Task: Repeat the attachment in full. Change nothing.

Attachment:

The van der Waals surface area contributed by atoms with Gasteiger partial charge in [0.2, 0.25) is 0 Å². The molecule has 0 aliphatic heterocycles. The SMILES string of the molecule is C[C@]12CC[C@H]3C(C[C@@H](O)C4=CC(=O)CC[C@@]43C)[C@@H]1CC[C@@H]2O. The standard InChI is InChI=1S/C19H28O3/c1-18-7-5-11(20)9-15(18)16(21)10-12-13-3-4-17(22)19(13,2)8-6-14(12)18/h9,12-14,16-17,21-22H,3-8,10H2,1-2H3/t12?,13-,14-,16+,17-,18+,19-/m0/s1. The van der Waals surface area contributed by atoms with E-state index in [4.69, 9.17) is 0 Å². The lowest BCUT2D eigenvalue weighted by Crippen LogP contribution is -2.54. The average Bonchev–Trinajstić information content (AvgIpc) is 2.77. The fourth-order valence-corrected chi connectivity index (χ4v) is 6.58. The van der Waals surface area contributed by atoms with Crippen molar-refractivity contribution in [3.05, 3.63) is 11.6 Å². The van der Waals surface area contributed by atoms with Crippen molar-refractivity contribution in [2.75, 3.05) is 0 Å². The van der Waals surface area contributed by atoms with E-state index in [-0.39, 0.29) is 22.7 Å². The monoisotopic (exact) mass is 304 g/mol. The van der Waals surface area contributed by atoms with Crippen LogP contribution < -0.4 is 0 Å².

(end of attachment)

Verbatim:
The van der Waals surface area contributed by atoms with Gasteiger partial charge in [0.2, 0.25) is 0 Å². The molecule has 0 aliphatic heterocycles. The SMILES string of the molecule is C[C@]12CC[C@H]3C(C[C@@H](O)C4=CC(=O)CC[C@@]43C)[C@@H]1CC[C@@H]2O. The standard InChI is InChI=1S/C19H28O3/c1-18-7-5-11(20)9-15(18)16(21)10-12-13-3-4-17(22)19(13,2)8-6-14(12)18/h9,12-14,16-17,21-22H,3-8,10H2,1-2H3/t12?,13-,14-,16+,17-,18+,19-/m0/s1. The van der Waals surface area contributed by atoms with E-state index in [4.69, 9.17) is 0 Å². The lowest BCUT2D eigenvalue weighted by Crippen LogP contribution is -2.54. The average Bonchev–Trinajstić information content (AvgIpc) is 2.77. The fourth-order valence-corrected chi connectivity index (χ4v) is 6.58. The van der Waals surface area contributed by atoms with Crippen molar-refractivity contribution in [3.05, 3.63) is 11.6 Å². The van der Waals surface area contributed by atoms with Crippen molar-refractivity contribution in [2.75, 3.05) is 0 Å². The van der Waals surface area contributed by atoms with E-state index in [-0.39, 0.29) is 22.7 Å². The monoisotopic (exact) mass is 304 g/mol. The van der Waals surface area contributed by atoms with Crippen LogP contribution < -0.4 is 0 Å².